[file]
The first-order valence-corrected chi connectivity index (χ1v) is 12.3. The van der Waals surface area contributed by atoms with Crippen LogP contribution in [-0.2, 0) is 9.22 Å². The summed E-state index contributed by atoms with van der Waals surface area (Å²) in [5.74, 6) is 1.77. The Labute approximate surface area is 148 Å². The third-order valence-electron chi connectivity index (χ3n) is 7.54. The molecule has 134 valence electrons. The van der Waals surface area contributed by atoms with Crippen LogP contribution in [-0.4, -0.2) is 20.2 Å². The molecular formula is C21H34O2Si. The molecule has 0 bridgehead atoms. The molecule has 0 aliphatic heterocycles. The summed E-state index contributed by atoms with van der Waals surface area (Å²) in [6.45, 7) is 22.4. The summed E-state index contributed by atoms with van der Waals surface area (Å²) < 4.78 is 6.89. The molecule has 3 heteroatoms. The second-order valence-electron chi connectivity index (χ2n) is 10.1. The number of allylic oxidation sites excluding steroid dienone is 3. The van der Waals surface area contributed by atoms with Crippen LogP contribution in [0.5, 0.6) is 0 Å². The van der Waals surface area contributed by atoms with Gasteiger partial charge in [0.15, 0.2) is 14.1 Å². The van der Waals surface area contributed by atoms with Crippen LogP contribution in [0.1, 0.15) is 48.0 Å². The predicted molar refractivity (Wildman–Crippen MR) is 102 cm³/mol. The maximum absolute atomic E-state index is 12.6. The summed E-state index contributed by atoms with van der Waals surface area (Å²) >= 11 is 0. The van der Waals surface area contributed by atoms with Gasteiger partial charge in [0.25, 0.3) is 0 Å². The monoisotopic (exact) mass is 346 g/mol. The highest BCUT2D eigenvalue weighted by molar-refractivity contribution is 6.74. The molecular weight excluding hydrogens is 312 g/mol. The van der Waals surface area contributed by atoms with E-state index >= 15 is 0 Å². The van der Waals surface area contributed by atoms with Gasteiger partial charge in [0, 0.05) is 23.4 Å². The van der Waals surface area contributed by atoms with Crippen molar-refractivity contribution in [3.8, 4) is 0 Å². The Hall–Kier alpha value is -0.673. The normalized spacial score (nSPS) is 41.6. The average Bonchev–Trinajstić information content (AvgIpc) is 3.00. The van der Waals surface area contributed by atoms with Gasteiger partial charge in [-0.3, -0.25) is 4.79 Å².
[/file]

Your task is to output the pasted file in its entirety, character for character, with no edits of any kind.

The first-order valence-corrected chi connectivity index (χ1v) is 12.3. The van der Waals surface area contributed by atoms with Crippen LogP contribution in [-0.2, 0) is 9.22 Å². The summed E-state index contributed by atoms with van der Waals surface area (Å²) in [5.74, 6) is 1.77. The Labute approximate surface area is 148 Å². The third-order valence-electron chi connectivity index (χ3n) is 7.54. The molecule has 134 valence electrons. The van der Waals surface area contributed by atoms with Crippen LogP contribution in [-0.4, -0.2) is 20.2 Å². The molecular formula is C21H34O2Si. The molecule has 0 bridgehead atoms. The molecule has 0 aliphatic heterocycles. The summed E-state index contributed by atoms with van der Waals surface area (Å²) in [6.45, 7) is 22.4. The summed E-state index contributed by atoms with van der Waals surface area (Å²) < 4.78 is 6.89. The molecule has 3 heteroatoms. The second-order valence-electron chi connectivity index (χ2n) is 10.1. The number of allylic oxidation sites excluding steroid dienone is 3. The van der Waals surface area contributed by atoms with Crippen LogP contribution in [0.5, 0.6) is 0 Å². The van der Waals surface area contributed by atoms with Gasteiger partial charge in [0.15, 0.2) is 14.1 Å². The van der Waals surface area contributed by atoms with Crippen LogP contribution in [0.1, 0.15) is 48.0 Å². The predicted molar refractivity (Wildman–Crippen MR) is 102 cm³/mol. The maximum absolute atomic E-state index is 12.6. The summed E-state index contributed by atoms with van der Waals surface area (Å²) >= 11 is 0. The van der Waals surface area contributed by atoms with Gasteiger partial charge in [0.25, 0.3) is 0 Å². The monoisotopic (exact) mass is 346 g/mol. The highest BCUT2D eigenvalue weighted by molar-refractivity contribution is 6.74. The molecular weight excluding hydrogens is 312 g/mol. The van der Waals surface area contributed by atoms with E-state index >= 15 is 0 Å². The van der Waals surface area contributed by atoms with Gasteiger partial charge in [0, 0.05) is 23.4 Å². The van der Waals surface area contributed by atoms with Crippen molar-refractivity contribution in [3.8, 4) is 0 Å². The Hall–Kier alpha value is -0.673. The normalized spacial score (nSPS) is 41.6. The average Bonchev–Trinajstić information content (AvgIpc) is 3.00. The van der Waals surface area contributed by atoms with Gasteiger partial charge in [-0.3, -0.25) is 4.79 Å².